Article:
“Judaism can uplift queerness:” Q&A with Justice Fellowship alum Emily Piff

Published Jun 28, 2021

Emily Piff (she/her) lives in Chicago, IL, where she participated in the Avodah Justice Fellowship in 2019-2020. Emily attended college in Atlanta, GA at Agnes Scott College. She now works as a Data Analyst for the Chicago Transit Authority. Emily is passionate about the amazing city of Chicago, where she likes to read and go to the library, organize for social change within her community, and take walks in the park. 

What was the Justice Fellowship like?

I found out about the fellowship from my friend Rose Silverman who participated the year before me. I organize at JCUA (Jewish Council on Urban Affairs) with many Avodah Alums and have heard great things about this fellowship, which excited me and really pushed me to apply.

It was a really awesome experience — I learned a lot and made really great relationships. I gained a new perspective on the Jewish world and the world as a whole. I have a Jewish social justice lens through which to see the world and I’ve been using it since. 

The most meaningful thing I took away from the fellowship is that I am supported by my Jewish ancestors and faith. There are many things that I see wrong in our society, and it was inspiring to see that Jewish people have been fighting against these wrongs for centuries. Judaism supports LGBT+ people, supports community care, and pushes us to find ways to live without harming other people. 

How does your queer identity intersect with your Jewishness?

Growing up in Alabama, I felt obligated to hide my queerness, which paralleled the way I felt about my Judaism. I felt like I shouldn’t talk about it because of how dominant Christianity was in the South. Those were two things that made me different, but I grew to be proud of them. 

How did you learn to be proud of your identity?

I left Alabama and went to college in Georgia, at Agnes Scott College. Going to a women’s college, being LGBTQ+ was the norm. This gave me the comfort to explore my gender and sexuality in a way that was exciting rather than scary. Because it was a different environment, I was able to learn and experience what it meant to be a proud Jewish person and a proud gay person. It’s so important to have spaces like that.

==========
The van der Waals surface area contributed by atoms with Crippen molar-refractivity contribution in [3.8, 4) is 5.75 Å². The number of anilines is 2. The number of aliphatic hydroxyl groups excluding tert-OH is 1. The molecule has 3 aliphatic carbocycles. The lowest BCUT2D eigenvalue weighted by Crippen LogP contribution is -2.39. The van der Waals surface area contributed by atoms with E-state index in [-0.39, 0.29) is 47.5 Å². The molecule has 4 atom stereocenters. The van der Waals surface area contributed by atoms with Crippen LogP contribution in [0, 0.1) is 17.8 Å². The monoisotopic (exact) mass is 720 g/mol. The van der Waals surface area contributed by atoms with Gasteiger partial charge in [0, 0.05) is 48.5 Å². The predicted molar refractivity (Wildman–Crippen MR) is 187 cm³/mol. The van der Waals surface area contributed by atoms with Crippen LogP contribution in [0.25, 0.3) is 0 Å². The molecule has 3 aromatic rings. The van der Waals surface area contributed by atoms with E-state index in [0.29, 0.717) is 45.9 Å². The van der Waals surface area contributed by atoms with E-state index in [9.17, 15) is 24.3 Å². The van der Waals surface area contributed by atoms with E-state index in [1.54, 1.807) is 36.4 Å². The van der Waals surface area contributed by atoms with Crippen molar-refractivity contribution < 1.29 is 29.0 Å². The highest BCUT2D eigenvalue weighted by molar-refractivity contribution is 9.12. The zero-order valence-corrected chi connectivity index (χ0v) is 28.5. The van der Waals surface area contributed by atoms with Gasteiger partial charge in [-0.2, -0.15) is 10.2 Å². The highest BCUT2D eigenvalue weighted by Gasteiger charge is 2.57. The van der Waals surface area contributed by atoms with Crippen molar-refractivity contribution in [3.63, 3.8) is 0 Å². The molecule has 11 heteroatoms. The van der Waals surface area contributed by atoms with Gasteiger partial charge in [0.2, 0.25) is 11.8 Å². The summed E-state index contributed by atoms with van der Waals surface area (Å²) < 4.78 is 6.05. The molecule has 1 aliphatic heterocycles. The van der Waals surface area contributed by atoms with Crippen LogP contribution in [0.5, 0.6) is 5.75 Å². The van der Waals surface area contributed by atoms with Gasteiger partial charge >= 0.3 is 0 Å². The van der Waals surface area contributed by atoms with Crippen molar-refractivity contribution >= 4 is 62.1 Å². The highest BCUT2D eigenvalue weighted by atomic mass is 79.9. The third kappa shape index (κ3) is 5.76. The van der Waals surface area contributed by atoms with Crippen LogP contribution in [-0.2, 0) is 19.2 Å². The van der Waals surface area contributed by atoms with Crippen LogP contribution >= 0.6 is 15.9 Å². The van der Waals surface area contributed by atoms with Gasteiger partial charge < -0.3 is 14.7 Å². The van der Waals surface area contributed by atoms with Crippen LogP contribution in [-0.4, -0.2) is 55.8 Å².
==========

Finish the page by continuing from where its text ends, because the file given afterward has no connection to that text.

I also had many people support my growth, especially Kristian Contreras, who worked for the Office of Diversity and Inclusion at Agnes Scott College. She was a mentor and friend who supported me personally and in my roles as President of Hillel and Student Representative on the Scottie Safe Zone Committee for LGBTQ+ students. Kristian made a big impact on my life by helping me grow into the queer Jewish person that I am today, and I am so grateful to know her.

Are you involved in queer and/or Jewish community now? 

When I moved to Chicago, I tried to get really involved in the Jewish and queer communities, including where those intersect. I am involved with the Silverstein Base Hillel, where I can learn about the intersections, difficulties and joys of being queer and Jewish. I also attend different events with Keshet. 

What advice do you have for younger, queer Jews?

I felt I had to wait to live my life, but things are changing rapidly for the better. I would tell them to find spaces where they feel they belong. Young people should look for people that make them feel their best. 

What sort of impact do you want to make?

Something that’s been awesome about Avodah is that I have made so many queer Jewish friends. It taught me that there’s so many different types of Jewish people. The fact that Judaism can uplift queerness — I can’t imagine how many lives that saves. I want to carry that forward.

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